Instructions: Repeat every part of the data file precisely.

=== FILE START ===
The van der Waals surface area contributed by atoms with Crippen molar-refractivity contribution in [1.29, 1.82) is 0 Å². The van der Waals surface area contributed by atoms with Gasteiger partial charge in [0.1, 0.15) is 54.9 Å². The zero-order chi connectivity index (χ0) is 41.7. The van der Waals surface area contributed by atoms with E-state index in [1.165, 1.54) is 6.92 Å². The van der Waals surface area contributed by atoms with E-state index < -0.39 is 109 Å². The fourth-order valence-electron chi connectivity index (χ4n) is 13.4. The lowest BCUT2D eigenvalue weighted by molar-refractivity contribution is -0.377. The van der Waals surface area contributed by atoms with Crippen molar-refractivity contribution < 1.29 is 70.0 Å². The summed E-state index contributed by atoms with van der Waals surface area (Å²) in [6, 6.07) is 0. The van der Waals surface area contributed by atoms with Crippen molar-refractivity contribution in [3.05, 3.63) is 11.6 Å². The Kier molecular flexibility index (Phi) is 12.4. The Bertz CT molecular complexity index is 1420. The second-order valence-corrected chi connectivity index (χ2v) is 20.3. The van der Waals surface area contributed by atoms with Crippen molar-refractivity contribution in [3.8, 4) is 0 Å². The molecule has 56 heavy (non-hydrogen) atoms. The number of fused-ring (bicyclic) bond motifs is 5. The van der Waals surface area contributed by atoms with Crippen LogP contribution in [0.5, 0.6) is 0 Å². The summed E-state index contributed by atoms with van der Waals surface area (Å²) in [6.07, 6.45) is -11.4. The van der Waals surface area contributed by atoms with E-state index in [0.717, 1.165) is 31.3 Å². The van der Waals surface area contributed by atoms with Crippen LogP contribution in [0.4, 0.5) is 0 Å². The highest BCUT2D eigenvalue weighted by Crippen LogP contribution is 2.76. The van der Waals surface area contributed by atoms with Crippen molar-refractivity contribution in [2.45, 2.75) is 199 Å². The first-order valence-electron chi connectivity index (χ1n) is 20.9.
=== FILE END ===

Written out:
The van der Waals surface area contributed by atoms with Crippen molar-refractivity contribution in [1.29, 1.82) is 0 Å². The van der Waals surface area contributed by atoms with Gasteiger partial charge in [0.1, 0.15) is 54.9 Å². The zero-order chi connectivity index (χ0) is 41.7. The van der Waals surface area contributed by atoms with E-state index in [1.165, 1.54) is 6.92 Å². The van der Waals surface area contributed by atoms with E-state index < -0.39 is 109 Å². The fourth-order valence-electron chi connectivity index (χ4n) is 13.4. The lowest BCUT2D eigenvalue weighted by molar-refractivity contribution is -0.377. The van der Waals surface area contributed by atoms with Crippen molar-refractivity contribution < 1.29 is 70.0 Å². The summed E-state index contributed by atoms with van der Waals surface area (Å²) in [6, 6.07) is 0. The van der Waals surface area contributed by atoms with Crippen molar-refractivity contribution in [3.05, 3.63) is 11.6 Å². The Kier molecular flexibility index (Phi) is 12.4. The Bertz CT molecular complexity index is 1420. The second-order valence-corrected chi connectivity index (χ2v) is 20.3. The van der Waals surface area contributed by atoms with Crippen molar-refractivity contribution in [3.8, 4) is 0 Å². The molecule has 56 heavy (non-hydrogen) atoms. The number of fused-ring (bicyclic) bond motifs is 5. The van der Waals surface area contributed by atoms with Crippen LogP contribution in [0.5, 0.6) is 0 Å². The summed E-state index contributed by atoms with van der Waals surface area (Å²) in [6.07, 6.45) is -11.4. The van der Waals surface area contributed by atoms with E-state index in [0.717, 1.165) is 31.3 Å². The van der Waals surface area contributed by atoms with Crippen LogP contribution in [0.4, 0.5) is 0 Å². The highest BCUT2D eigenvalue weighted by Crippen LogP contribution is 2.76. The van der Waals surface area contributed by atoms with Crippen molar-refractivity contribution in [2.45, 2.75) is 199 Å². The first-order valence-electron chi connectivity index (χ1n) is 20.9.